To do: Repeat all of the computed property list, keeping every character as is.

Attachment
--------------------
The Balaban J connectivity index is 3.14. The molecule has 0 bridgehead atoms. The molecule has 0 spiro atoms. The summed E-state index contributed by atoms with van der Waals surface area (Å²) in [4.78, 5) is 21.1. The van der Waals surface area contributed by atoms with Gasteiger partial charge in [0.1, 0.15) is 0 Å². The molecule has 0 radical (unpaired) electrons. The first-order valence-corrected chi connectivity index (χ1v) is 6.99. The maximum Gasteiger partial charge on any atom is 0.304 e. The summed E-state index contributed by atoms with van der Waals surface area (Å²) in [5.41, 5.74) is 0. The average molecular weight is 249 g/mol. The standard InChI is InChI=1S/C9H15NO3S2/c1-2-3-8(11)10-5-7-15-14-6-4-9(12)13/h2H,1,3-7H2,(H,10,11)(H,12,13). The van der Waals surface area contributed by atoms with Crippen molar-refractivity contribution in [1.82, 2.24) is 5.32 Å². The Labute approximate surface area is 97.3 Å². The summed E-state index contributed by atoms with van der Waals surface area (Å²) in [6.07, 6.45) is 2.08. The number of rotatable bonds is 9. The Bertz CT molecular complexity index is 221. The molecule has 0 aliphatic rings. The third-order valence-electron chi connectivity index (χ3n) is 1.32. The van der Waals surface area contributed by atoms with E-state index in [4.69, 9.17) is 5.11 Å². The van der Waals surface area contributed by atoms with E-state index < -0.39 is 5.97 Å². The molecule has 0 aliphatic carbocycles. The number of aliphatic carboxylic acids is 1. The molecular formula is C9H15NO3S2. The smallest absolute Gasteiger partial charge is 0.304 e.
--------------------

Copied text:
The Balaban J connectivity index is 3.14. The molecule has 0 bridgehead atoms. The molecule has 0 spiro atoms. The summed E-state index contributed by atoms with van der Waals surface area (Å²) in [4.78, 5) is 21.1. The van der Waals surface area contributed by atoms with Gasteiger partial charge in [0.1, 0.15) is 0 Å². The molecule has 0 radical (unpaired) electrons. The first-order valence-corrected chi connectivity index (χ1v) is 6.99. The maximum Gasteiger partial charge on any atom is 0.304 e. The summed E-state index contributed by atoms with van der Waals surface area (Å²) in [5.41, 5.74) is 0. The average molecular weight is 249 g/mol. The standard InChI is InChI=1S/C9H15NO3S2/c1-2-3-8(11)10-5-7-15-14-6-4-9(12)13/h2H,1,3-7H2,(H,10,11)(H,12,13). The van der Waals surface area contributed by atoms with Crippen molar-refractivity contribution in [1.82, 2.24) is 5.32 Å². The Labute approximate surface area is 97.3 Å². The summed E-state index contributed by atoms with van der Waals surface area (Å²) in [6.07, 6.45) is 2.08. The number of rotatable bonds is 9. The Bertz CT molecular complexity index is 221. The molecule has 0 aliphatic rings. The third-order valence-electron chi connectivity index (χ3n) is 1.32. The van der Waals surface area contributed by atoms with E-state index in [4.69, 9.17) is 5.11 Å². The van der Waals surface area contributed by atoms with E-state index < -0.39 is 5.97 Å². The molecule has 0 aliphatic carbocycles. The number of aliphatic carboxylic acids is 1. The molecular formula is C9H15NO3S2. The smallest absolute Gasteiger partial charge is 0.304 e.